Ancillary Insurance Products
Medical gap insurance is a supplemental health plan. It is not major medical insurance, nor is it ACA-compliant. It does however, work in tandem with your ACA-compliant health plan to lower some of your expenses. Medical gap health insurance can reduce the financial sting of medical bills due to a critical illness or injury by providing a fixed lump sum payment that can be used to pay your major medical deductible or other health care related expenses.
Vision insurance is a health and wellness plan designed to help you cover ongoing vision care expenses for routine eye exams, prescription eye glasses or contact lenses. Some plans offer discounted Lasik services as well.
Dental insurance is a health and wellness plan designed to pay a portion of the costs associated with routine, basic and major dental expenses. The three main types of dental insurance include Indemnity, Dental Health Maintenance Organization (DHMO) and Participating Provider Network (PPO). PPO networks include out-of-network benefits. With an Indemnity plan, the insured will be responsible for paying a deductible plus a percentage of the services received (like 20%). DHMO plans typically require you be assigned to an in-network, primary care dentist.
Group life insurance is a type of life insurance in which a single contract covers an entire group of people, such as employees or members of an association, and the insurance does not require a medical examination. Group Life insurance is renewable on a year-to-year basis and does not accumulate in value. Premiums are paid in full by the employer.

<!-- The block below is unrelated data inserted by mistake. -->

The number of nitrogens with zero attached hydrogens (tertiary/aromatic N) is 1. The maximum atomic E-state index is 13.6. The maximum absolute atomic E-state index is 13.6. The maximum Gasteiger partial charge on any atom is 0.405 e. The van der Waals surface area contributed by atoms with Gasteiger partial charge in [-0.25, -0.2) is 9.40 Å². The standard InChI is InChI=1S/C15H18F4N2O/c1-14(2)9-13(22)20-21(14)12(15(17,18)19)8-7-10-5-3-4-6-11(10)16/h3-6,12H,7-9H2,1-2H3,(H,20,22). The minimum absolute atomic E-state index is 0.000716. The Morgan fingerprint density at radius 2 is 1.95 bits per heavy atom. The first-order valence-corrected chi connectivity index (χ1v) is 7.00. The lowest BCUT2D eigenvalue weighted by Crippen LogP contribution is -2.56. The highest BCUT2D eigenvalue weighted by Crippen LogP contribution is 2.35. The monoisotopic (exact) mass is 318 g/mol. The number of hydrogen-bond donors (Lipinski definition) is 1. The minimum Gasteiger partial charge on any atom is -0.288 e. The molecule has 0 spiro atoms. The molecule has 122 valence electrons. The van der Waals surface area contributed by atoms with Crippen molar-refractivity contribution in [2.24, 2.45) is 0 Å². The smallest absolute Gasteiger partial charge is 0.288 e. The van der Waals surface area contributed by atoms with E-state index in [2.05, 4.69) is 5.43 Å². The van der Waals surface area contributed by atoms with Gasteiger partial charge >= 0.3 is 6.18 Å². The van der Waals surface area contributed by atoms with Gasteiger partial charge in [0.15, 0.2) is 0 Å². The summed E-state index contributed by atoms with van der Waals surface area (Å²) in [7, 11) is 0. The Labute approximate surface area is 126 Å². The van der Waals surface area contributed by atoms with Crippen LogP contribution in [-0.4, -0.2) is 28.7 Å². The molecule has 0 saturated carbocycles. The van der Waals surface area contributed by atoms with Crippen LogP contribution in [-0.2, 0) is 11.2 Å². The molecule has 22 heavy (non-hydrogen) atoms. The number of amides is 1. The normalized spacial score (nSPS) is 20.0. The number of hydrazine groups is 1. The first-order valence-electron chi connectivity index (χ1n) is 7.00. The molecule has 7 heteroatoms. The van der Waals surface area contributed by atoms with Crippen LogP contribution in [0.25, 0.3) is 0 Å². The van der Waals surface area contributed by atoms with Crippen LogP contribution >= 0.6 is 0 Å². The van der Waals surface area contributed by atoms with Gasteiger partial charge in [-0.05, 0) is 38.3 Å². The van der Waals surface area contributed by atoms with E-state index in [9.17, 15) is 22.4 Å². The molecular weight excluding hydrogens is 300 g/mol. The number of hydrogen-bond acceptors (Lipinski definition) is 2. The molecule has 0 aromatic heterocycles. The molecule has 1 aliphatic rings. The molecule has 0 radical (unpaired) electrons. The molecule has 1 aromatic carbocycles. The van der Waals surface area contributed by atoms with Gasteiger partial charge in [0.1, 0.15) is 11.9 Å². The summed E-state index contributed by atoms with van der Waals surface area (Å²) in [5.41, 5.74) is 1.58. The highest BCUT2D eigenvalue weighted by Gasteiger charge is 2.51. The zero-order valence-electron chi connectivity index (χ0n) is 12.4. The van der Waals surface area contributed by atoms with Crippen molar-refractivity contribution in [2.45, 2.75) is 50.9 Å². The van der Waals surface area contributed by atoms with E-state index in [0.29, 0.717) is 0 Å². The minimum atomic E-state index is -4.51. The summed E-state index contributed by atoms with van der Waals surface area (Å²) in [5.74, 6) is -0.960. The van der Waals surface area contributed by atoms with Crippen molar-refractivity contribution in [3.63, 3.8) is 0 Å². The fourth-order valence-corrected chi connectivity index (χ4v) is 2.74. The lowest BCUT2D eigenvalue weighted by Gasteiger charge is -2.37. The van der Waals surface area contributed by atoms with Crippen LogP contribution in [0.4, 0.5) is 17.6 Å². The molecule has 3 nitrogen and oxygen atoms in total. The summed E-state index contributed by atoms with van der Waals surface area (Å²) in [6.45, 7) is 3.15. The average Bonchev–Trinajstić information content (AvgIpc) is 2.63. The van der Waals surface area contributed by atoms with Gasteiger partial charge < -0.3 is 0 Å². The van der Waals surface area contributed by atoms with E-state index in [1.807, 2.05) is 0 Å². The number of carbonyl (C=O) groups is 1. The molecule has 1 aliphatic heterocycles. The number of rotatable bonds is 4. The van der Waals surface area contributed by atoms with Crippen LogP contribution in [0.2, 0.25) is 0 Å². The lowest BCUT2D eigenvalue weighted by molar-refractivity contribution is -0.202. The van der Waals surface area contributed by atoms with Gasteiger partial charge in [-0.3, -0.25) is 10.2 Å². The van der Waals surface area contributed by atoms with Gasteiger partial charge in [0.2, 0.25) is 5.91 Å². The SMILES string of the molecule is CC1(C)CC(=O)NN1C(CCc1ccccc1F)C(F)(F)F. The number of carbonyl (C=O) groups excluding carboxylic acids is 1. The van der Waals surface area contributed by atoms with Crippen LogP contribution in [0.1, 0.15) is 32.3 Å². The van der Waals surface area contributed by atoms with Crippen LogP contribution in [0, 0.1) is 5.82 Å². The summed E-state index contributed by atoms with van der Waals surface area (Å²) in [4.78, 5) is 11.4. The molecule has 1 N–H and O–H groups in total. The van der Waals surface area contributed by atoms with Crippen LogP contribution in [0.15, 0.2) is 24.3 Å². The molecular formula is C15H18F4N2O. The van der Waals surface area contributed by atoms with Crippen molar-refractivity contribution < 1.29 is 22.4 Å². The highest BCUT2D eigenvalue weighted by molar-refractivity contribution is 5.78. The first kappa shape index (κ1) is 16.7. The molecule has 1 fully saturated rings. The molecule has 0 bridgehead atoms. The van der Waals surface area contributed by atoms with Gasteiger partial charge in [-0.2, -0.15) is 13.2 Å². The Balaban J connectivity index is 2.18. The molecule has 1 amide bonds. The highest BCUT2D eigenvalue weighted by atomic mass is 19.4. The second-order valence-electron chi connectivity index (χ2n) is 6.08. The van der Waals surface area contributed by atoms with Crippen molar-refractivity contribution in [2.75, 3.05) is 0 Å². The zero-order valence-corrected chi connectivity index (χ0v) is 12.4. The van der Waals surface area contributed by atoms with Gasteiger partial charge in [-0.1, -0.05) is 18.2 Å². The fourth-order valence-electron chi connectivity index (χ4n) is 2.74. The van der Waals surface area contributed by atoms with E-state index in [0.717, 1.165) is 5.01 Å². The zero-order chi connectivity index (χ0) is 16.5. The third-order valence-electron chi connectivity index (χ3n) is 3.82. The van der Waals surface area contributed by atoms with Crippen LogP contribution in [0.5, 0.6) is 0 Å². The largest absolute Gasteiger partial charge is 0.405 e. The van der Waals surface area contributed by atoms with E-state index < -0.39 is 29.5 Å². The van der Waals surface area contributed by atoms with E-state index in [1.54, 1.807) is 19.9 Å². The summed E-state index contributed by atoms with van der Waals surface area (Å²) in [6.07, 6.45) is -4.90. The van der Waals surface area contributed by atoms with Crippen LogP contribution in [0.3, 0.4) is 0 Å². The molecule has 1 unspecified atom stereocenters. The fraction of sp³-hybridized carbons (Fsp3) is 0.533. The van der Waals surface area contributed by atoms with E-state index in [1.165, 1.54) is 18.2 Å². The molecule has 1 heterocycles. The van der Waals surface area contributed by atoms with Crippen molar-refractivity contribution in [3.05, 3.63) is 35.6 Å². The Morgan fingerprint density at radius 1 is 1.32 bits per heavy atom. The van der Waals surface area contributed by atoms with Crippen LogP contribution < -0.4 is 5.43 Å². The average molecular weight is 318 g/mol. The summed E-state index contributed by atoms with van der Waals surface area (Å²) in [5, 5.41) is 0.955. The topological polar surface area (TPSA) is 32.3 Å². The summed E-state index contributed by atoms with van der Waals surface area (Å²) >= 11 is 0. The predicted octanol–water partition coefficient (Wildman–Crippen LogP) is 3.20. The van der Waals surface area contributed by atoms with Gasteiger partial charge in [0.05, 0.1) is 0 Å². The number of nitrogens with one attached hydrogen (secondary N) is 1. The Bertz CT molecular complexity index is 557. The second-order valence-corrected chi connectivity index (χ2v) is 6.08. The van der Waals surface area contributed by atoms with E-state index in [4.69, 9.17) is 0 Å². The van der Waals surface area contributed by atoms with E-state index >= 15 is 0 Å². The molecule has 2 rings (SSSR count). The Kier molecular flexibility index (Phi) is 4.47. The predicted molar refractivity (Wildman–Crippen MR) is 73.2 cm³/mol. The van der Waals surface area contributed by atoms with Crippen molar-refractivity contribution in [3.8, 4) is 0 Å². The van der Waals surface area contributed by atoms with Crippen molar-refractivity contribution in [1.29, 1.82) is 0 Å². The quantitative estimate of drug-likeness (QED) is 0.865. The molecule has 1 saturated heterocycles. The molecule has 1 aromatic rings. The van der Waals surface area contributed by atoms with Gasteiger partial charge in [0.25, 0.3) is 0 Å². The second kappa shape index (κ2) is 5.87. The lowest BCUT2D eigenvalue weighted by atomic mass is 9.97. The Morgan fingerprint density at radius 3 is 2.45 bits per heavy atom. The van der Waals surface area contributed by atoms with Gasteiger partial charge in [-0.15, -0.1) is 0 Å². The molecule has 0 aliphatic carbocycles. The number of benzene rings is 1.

Critical Illness policies provide coverage for specific life-threatening diseases such as cancer, heart disease, HIV and strokes. Those who have critical illness coverage receive a lump sum cash payment from the insurer that they can use to help pay for medical expenses associated with the disease. Critical Illness coverage can be purchased by individuals by adding it to their life insurance policy or purchasing as a stand-alone product through their employer.
Some employers opt to take out critical illness policies on their employees as a strategy to not only protect their employees financially, but to attract potential new employees.
Voluntary life insurance provides a cash benefit to a beneficiary upon the death of an insured. it is usually offered through an employer and typically can be purchased for the employee as well as for their spouse and dependents. It is considered voluntary as the employee determines how much coverage they want and can afford. The employee pays a monthly premium in exchange for the insurer’s guarantee of payment upon the insured’s death.Tab Content
Accident insurance helps cover out-of-pocket medical costs for an accidental injury. Accident insurance can help pay for emergency treatment, hospital stays and medical exams as well as associated costs like transportation and lodging. Accident insurance does not meet the Affordable Care Act’s minimum essential coverage requirements and therefore needs to be used as a supplemental plan to your major medical plan. Policies are very affordable and can be structured to cover both on- and off-the-job accidents.
Long-term disability and short-term disability are quite similar. The difference is when it kicks in and for how long. Long-term disability usually kicks in after a certain waiting period, which can be between 90-360 days, depending on the policy. Long term disability policies pay out for a set period-of-time such as 5 years, or until the policy holder reaches social security retirement age.